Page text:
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Abraham Accords about people, not politicians, writes Marc Schneier

Marc Schneier
Filed on July 8, 2021

We are seeing friendship and love, and these warm sentiments are having a positive effect throughout the world.


There was no Benjamin Netanyahu, and no Donald Trump or Jared Kushner in Abu Dhabi or Dubai as an Israeli foreign minister set foot in the UAE for the first time.

But their absence in no way diminished the significance of Yair Lapid's historic visit. In fact, the shuffled deck of leaders now carrying the torch of Abraham Accords underscored the lasting value of last year's diplomatic breakthrough and put the focus on the benefits derived by the people of these two countries, and the region, and not the politicians.

In making the UAE an immediate priority, the message from Israel’s newly formed coalition government was clear: Its recent rapprochement with the UAE and three other Arab countries is bigger than any one government, president or prime minister, and will move forward.

By hosting Lapid, Emirati leaders delivered an equally powerful statement: Just as the new Middle East that suddenly burst into plain view last year has continued to develop after the end of the Trump presidency, so too will it broaden and deepen without Netanyahu as prime minister.

We are now truly living in a moment of great hope, and I say that not only because I have spent the last 15 years relentlessly pursuing the cause of Muslim-Jewish partnership, and Arab-Israeli understanding and coexistence. What has blossomed in recent months from the Mediterranean Sea to the Arab Gulf surpasses even these worthy causes.

We are seeing friendship and love. The atmosphere is more akin to a family reunion than the defrosting of ancient enmity. And these warm sentiments are having a positive effect throughout the world.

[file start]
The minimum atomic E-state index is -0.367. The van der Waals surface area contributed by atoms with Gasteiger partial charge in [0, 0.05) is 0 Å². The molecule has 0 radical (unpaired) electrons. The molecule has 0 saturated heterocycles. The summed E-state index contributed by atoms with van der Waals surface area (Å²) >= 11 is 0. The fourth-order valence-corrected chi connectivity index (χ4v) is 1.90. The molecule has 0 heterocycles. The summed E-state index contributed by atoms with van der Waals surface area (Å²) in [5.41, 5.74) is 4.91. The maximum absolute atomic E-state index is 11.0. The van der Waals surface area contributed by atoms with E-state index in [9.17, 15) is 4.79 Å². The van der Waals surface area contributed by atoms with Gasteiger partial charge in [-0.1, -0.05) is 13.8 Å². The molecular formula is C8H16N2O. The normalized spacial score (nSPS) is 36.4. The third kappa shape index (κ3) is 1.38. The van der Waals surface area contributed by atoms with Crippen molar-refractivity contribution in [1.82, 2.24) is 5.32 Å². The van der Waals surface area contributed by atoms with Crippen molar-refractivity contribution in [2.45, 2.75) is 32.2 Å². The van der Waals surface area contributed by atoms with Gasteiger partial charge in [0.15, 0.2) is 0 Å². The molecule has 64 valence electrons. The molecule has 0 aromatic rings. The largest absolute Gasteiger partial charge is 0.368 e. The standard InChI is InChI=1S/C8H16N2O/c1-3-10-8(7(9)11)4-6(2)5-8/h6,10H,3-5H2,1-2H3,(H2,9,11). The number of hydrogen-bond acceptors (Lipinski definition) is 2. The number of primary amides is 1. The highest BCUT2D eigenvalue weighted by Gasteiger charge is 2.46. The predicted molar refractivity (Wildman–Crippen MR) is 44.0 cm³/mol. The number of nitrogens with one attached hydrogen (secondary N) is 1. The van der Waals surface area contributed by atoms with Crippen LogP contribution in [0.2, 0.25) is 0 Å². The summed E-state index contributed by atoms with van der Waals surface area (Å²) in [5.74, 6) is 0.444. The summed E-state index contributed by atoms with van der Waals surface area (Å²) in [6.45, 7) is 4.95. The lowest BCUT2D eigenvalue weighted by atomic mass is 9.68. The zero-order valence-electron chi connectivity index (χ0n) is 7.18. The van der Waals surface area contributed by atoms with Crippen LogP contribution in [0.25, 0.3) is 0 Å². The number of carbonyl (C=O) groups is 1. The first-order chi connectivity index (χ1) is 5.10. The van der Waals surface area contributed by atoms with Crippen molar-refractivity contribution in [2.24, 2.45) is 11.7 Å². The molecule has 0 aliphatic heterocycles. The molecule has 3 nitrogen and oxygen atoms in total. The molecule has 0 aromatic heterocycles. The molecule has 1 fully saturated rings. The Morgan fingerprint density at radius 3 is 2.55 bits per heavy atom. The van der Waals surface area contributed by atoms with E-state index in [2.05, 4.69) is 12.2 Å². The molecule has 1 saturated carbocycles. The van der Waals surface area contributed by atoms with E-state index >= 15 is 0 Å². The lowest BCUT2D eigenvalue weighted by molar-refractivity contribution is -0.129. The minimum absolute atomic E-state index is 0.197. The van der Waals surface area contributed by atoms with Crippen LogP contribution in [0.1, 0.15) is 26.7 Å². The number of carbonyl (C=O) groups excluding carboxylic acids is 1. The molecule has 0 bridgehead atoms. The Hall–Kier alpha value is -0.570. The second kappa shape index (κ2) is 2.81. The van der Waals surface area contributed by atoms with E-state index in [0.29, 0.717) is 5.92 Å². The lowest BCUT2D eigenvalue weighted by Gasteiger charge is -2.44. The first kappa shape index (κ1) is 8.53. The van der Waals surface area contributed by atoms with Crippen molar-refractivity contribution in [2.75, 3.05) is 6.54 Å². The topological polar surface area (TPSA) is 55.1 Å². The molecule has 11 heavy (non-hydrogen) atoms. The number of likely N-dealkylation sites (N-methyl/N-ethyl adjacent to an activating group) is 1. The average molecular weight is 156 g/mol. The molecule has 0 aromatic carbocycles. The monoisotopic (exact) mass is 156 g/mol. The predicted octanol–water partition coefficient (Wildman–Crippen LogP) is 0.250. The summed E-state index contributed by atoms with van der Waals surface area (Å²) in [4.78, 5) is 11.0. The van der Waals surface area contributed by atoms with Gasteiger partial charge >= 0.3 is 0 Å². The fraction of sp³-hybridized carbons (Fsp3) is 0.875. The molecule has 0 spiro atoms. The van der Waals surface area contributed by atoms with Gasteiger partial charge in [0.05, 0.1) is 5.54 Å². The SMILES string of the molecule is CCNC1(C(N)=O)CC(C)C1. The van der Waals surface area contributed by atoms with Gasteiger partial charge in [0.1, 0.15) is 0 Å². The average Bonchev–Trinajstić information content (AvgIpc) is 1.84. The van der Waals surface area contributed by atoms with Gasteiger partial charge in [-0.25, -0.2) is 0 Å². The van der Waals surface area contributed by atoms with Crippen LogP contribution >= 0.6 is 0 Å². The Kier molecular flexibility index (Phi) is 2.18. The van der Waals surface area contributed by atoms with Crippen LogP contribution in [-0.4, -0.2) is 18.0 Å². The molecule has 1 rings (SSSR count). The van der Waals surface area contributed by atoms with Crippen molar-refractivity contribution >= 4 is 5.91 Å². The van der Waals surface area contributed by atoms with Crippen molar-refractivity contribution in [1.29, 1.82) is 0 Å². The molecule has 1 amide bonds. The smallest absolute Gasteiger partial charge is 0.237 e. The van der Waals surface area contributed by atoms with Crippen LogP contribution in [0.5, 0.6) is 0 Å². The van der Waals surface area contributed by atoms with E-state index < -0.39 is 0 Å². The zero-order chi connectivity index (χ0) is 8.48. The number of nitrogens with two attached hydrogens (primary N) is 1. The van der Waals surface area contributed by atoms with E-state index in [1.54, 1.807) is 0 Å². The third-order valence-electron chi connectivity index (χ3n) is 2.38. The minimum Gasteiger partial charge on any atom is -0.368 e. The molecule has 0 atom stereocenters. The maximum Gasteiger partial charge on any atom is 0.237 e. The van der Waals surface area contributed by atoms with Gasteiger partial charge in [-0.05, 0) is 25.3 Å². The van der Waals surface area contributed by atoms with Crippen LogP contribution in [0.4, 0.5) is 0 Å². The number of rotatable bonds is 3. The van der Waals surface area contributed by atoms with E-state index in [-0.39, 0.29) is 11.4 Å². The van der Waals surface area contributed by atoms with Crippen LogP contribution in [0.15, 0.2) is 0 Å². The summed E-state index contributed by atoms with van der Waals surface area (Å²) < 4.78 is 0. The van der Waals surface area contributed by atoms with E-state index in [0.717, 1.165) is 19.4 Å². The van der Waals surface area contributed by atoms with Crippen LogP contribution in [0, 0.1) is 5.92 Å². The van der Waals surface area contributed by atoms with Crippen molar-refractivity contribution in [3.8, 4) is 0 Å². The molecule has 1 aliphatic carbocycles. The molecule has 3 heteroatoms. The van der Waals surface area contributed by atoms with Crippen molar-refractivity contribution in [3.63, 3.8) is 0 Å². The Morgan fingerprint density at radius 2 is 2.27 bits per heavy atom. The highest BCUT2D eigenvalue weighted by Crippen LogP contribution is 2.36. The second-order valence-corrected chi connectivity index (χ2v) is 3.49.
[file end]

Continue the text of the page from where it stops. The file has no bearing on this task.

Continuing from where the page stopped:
In recent weeks, I held meetings with the US-based ambassadors of the UAE, Bahrain, Azerbaijan, Kazakhstan, Kuwait, Oman, Qatar, Saudi Arabia, Sudan and Uzbekistan. One theme common to my discussions in Washington was the desire of many of these countries to maintain the momentum of the normalisation process from last September. No one described the passing of the baton from Netanyahu to Lapid and new Israeli Prime Minister Naftali Bennett as cause for concern or lessened enthusiasm for a new regional dynamic.

Among the post-normalisation states, there is overwhelming interest in safeguarding their ties to Israel and leveraging these for the unique cultural and economic benefits they can yield. In those still holding out, there is greater hope for movement on the issue of the Israeli-Palestinian peace process that might allow them to explore a more public-facing position vis-à-vis Israel.

As one ambassador from the consortium I consulted told me, "Our relations with Israel are beyond leader-to-leader or even government-to-government; they are now about people-to-people. This relationship is built on our peoples."

The manifestations of a new people-to-people partnership are increasing daily, many of them behind the scenes. We all have seen – or even participated in – the previously unimaginable spectacle of tens of thousands of Israeli and Emirati tourists now able to visit each other’s country, or the manifold new startups, investments and business partnerships that have sprouted since the Accords.

But relationships are enrichening in subtler ways, too.

From North Africa through the Middle East to Central Asia, governments are more comfortably talking about a regional future that includes Israel. Arabs and Israelis are putting aside old stereotypes to familiarise themselves with each other’s cultural, historical and religious heritages, and how they can partner to advance tolerance, security and economic prosperity.

Contrary to many media misconceptions in the West, the process of rapprochement taking place is as much bottom-up as top-down in approach. And the gracious reception Lapid received in the UAE from government leaders and Emirati citizens and residents demonstrated the new spirit of unity emerging.

Countries across the world are closely watching the UAE's trailblazing efforts, gauging their next steps.

But as many ambassadors told me in recent days, something bigger than politics is stirring as governments and nations weigh the scenario for engaging Israel.

And as the UAE has shown the world, the people are ready for a new era of relations with Israel, and a more peaceful, tolerant and harmonious future.

Rabbi Marc Schneier is president of the Foundation for Ethnic Understanding and co-author with Imam Shamsi Ali of 'Sons of Abraham: A Candid Conversation About the Issues that Divide and Unite Muslims and Jews'.





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